Believe it or not, you use rhetorical questions daily. But, being able to harness them in the right way, will make your writing better than ever before!
What is a rhetorical question?
In contrast to a regular question, a rhetorical question is a literary technique used by writers to make a point, or for dramatic effect, as opposed to seeking an answer. Rhetorical questions are not typically replied to and instead are often sarcastic, or used to place emphasis on a point. However, they can also be used to control the responses the audience gives to them or be used as metaphors.
Why should you use them in your writing?
Rhetorical questions are not used that often. By using them you will add diversity and flair to your writing. What makes them so powerful is the fact they can explain or pinpoint something to the reader without explicitly saying or writing it. As a result of this added complexity, the reader is forced to engage, consider and hypothesize about what they have read. In turn, this creates dramatic effect, making your writing much more interesting to the reader. To get the most out of your rhetorical questions, make sure that when you read it over you get the effect you intended, whether that be revealing the unknown, making a point or subtly influencing the reader.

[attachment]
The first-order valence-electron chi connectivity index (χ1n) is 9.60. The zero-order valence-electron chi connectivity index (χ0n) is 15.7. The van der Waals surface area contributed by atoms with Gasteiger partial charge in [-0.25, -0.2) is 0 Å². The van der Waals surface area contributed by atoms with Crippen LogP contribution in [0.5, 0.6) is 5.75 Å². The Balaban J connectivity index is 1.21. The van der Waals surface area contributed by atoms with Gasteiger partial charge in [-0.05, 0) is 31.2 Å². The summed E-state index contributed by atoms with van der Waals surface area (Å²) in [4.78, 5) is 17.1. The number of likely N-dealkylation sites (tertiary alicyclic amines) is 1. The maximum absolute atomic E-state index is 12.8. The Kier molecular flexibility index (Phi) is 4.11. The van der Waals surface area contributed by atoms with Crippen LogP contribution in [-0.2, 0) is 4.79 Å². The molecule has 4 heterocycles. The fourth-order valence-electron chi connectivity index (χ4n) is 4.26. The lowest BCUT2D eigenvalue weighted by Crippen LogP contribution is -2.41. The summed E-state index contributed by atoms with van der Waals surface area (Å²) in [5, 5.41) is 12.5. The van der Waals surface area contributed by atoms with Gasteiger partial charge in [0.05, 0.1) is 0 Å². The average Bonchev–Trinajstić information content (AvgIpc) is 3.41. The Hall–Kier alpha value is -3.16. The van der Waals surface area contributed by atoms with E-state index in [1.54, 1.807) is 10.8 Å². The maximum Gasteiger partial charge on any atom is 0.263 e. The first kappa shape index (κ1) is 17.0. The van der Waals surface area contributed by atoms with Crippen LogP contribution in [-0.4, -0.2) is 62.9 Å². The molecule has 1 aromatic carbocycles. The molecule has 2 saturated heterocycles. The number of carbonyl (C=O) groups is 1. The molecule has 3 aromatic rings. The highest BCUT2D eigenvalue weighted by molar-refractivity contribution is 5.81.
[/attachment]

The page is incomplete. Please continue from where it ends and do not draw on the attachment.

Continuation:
Where and when can they be used?
Rhetorical questions can be used in pretty much all types of writing. Let's consider some of the examples.
They can be used to reveal a character's perception of the world without explicitly saying it. See the example below:
"What has the world come to?"
Without directly saying that the character is upset by the state of the world, it forces the reader to piece this together themselves.
By using a rhetorical question with an intended answer, the speaker can engage the audience through a common experience.
Do you hate doing the dishes? Then, I've got a solution for you!
Sometimes you can answer a question with a rhetorical question if the answer to the first question is seemingly obvious.
"Does Nick like chocolate?", asked Craig.
"Is the Pope Catholic?"
Appropriate use of rhetorical question can be thought provoking, lead the reader to arrive at a conclusion on their own and potentially have greater impact on the reader.
If you prick us, do we not bleed?
If you tickle us, do we not laugh?
If you poison us, do we not die?
And if you wrong us, shall we not revenge?
"The Merchant of Venice" - William Shakespeare
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